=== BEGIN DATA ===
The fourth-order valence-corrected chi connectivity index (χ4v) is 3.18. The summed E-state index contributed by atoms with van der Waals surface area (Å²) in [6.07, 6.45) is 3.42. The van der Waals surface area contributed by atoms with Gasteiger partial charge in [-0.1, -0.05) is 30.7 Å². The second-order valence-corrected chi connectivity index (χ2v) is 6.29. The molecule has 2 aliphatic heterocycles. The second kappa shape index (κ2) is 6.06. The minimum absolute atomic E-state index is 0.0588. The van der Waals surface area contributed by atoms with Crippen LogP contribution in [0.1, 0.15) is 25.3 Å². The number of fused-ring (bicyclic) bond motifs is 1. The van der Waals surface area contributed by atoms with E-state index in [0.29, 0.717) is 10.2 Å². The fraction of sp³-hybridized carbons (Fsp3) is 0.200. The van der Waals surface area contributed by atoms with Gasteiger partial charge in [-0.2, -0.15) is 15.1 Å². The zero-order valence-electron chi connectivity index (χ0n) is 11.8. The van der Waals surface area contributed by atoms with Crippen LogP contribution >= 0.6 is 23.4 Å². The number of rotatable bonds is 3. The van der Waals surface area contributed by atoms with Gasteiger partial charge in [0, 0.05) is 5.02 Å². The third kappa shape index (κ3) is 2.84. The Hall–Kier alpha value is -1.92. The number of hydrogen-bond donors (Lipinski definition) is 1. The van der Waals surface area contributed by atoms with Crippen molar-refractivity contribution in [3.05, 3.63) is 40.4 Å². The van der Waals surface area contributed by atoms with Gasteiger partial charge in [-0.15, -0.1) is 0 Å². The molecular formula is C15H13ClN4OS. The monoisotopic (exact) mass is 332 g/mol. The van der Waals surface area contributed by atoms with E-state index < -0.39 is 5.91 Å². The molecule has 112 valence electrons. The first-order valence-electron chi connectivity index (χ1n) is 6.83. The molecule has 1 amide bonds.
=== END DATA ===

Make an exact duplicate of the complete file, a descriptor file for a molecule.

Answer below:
The fourth-order valence-corrected chi connectivity index (χ4v) is 3.18. The summed E-state index contributed by atoms with van der Waals surface area (Å²) in [6.07, 6.45) is 3.42. The van der Waals surface area contributed by atoms with Gasteiger partial charge in [-0.1, -0.05) is 30.7 Å². The second-order valence-corrected chi connectivity index (χ2v) is 6.29. The molecule has 2 aliphatic heterocycles. The second kappa shape index (κ2) is 6.06. The minimum absolute atomic E-state index is 0.0588. The van der Waals surface area contributed by atoms with Crippen LogP contribution in [0.1, 0.15) is 25.3 Å². The number of fused-ring (bicyclic) bond motifs is 1. The van der Waals surface area contributed by atoms with E-state index in [0.29, 0.717) is 10.2 Å². The fraction of sp³-hybridized carbons (Fsp3) is 0.200. The van der Waals surface area contributed by atoms with Gasteiger partial charge in [-0.2, -0.15) is 15.1 Å². The zero-order valence-electron chi connectivity index (χ0n) is 11.8. The van der Waals surface area contributed by atoms with Crippen LogP contribution >= 0.6 is 23.4 Å². The number of rotatable bonds is 3. The van der Waals surface area contributed by atoms with Gasteiger partial charge in [0, 0.05) is 5.02 Å². The third kappa shape index (κ3) is 2.84. The Hall–Kier alpha value is -1.92. The number of hydrogen-bond donors (Lipinski definition) is 1. The van der Waals surface area contributed by atoms with Crippen molar-refractivity contribution in [3.05, 3.63) is 40.4 Å². The van der Waals surface area contributed by atoms with Gasteiger partial charge in [-0.15, -0.1) is 0 Å². The molecular formula is C15H13ClN4OS. The monoisotopic (exact) mass is 332 g/mol. The van der Waals surface area contributed by atoms with E-state index < -0.39 is 5.91 Å². The molecule has 112 valence electrons. The first-order valence-electron chi connectivity index (χ1n) is 6.83. The molecule has 1 amide bonds.